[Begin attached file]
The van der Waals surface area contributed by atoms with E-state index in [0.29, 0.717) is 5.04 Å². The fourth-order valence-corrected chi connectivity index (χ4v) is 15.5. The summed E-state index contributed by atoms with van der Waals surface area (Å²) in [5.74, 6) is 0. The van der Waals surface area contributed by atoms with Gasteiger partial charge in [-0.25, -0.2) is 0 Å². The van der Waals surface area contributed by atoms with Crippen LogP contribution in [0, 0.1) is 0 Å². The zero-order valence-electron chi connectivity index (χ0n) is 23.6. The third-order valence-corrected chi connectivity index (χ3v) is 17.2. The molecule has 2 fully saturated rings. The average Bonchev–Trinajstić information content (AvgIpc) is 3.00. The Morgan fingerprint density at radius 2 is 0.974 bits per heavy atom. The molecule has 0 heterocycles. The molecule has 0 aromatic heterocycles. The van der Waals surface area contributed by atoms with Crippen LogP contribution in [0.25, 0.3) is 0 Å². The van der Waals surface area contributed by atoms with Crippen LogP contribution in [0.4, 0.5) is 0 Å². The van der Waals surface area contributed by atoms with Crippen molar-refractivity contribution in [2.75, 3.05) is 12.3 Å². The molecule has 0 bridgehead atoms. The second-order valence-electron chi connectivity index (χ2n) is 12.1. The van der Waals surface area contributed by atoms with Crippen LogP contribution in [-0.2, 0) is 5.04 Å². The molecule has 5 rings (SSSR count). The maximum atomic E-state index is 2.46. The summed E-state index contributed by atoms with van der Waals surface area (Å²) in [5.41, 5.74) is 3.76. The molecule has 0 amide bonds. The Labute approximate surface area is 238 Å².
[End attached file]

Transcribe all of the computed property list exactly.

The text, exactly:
The van der Waals surface area contributed by atoms with E-state index in [0.29, 0.717) is 5.04 Å². The fourth-order valence-corrected chi connectivity index (χ4v) is 15.5. The summed E-state index contributed by atoms with van der Waals surface area (Å²) in [5.74, 6) is 0. The van der Waals surface area contributed by atoms with Gasteiger partial charge in [-0.25, -0.2) is 0 Å². The van der Waals surface area contributed by atoms with Crippen LogP contribution in [0, 0.1) is 0 Å². The zero-order valence-electron chi connectivity index (χ0n) is 23.6. The third-order valence-corrected chi connectivity index (χ3v) is 17.2. The molecule has 2 fully saturated rings. The average Bonchev–Trinajstić information content (AvgIpc) is 3.00. The Morgan fingerprint density at radius 2 is 0.974 bits per heavy atom. The molecule has 0 heterocycles. The molecule has 0 aromatic heterocycles. The van der Waals surface area contributed by atoms with Crippen LogP contribution in [0.25, 0.3) is 0 Å². The van der Waals surface area contributed by atoms with Crippen LogP contribution in [0.4, 0.5) is 0 Å². The van der Waals surface area contributed by atoms with Crippen molar-refractivity contribution in [2.75, 3.05) is 12.3 Å². The molecule has 0 bridgehead atoms. The second-order valence-electron chi connectivity index (χ2n) is 12.1. The van der Waals surface area contributed by atoms with Crippen LogP contribution in [-0.2, 0) is 5.04 Å². The molecule has 5 rings (SSSR count). The maximum atomic E-state index is 2.46. The summed E-state index contributed by atoms with van der Waals surface area (Å²) in [5.41, 5.74) is 3.76. The molecule has 0 amide bonds. The Labute approximate surface area is 238 Å².